A Calico Dress
She dreaded going home. In her house, a person never knew what they would find. Ann had spent many days standing outside, trying to intuit the mood of the adults within. And today she anticipated trouble. She glanced down at her new dress, fingered the tear. Sighing, she continued walking toward home and the inevitable.
Yesterday had been such a lovely day. Samantha, Ann’s mother, had finished the new dress. She held it up for Ann to admire.
“Well, Honey, what do you think? Do you like it?” Five year old Ann nodded, and reached out to touch the soft calico fabric.
“Can I try it on?”
“Of course you can,” her mother said with a smile. “And tomorrow you can wear it to school.”
Today wouldn’t be so nice a day.
Ann opted for the back door, the one that entered onto the kitchen. She hoped she could slip upstairs and change clothes before her father saw the damaged dress. Perhaps her mother could repair it before he noticed. But, when she entered the kitchen, she found him sitting at the table with a bottle of Budweiser. She could tell by his expression it wasn’t his first. He noticed the tear immediately.
“What the hell? God damn it, girl, what the fuck did you do to that dress?” He was on her, grabbing her by the arm, practically lifting her in the air as he examined the dress. He shoved her, sending Ann sprawling on the floor. Before she could regain her feet, the first kick sent pain ricocheting through her. The second knocked the breath out of her.
“Daddy, I’m ….” Ann tried to apologize.
“Shut up! You think your whining makes it all better? Do you know what that fabric cost? Do you think we’re made of money?” Roger continued to kick Ann. It reminded her of the man on the television, the one who kicked the football. Roger had called it “punting.”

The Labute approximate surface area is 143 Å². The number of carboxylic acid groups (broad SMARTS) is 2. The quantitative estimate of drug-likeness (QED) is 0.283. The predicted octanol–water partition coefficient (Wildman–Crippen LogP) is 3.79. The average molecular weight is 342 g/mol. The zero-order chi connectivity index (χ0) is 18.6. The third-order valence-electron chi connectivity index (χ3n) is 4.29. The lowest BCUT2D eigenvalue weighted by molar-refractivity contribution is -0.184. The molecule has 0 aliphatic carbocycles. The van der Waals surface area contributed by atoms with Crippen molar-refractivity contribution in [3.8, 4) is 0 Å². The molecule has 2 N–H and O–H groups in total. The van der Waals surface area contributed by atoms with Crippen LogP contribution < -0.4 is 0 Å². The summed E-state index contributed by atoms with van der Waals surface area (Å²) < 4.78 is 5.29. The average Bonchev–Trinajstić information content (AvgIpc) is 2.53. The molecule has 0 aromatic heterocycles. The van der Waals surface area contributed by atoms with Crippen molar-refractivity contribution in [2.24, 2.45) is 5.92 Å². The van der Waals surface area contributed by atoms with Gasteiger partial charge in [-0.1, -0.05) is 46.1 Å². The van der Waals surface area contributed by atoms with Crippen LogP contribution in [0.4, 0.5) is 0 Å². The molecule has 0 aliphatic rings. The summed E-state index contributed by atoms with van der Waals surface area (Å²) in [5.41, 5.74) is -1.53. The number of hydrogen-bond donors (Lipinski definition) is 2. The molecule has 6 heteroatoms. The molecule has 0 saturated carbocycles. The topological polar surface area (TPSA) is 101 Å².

By now, Samantha and Ann’s siblings had come in. They watched, everyone crying.
“Roger, I can fix it, it’s only a little tear,” Samantha pleaded.
“The little bitch has to learn to take care of her shit.” Ann was curled in ball, trying to protect herself from the blows. Each kick took the wind out of her until she could no longer breathe. Though in pain and desperately trying to catch her breath, Ann didn’t question why no one intervened. At five, she already understood. Instead, even as the kicks and blows rained down on her, she wondered if her mother really could repair the dress.
Roger’s rage finally subsided.
“I’m going out. No doubt you’ll mollycoddle the little brat once I’m gone.” He slammed the door on his way out to his truck.
As soon as she heard the old Dodge’s engine start, Ann’s older sister ran to her, cradling the child in her arms.
“It’s okay, Annie, he’s gone.” Samantha came and knelt down beside them, handing Mary a glass of water. Mary held it steady as Ann, finally succumbing to tears, tried to swallow. Her mother lifted the dress. Ann was already bruising, Roger’s boot prints clearly etched on her skin. Samantha hoped none of Ann’s ribs were broken. But there would be no doctor visit, no x-rays. Roger wouldn’t allow that.
“Come on, Honey, let’s get you in the bath. Then, I’ll fix that tear.”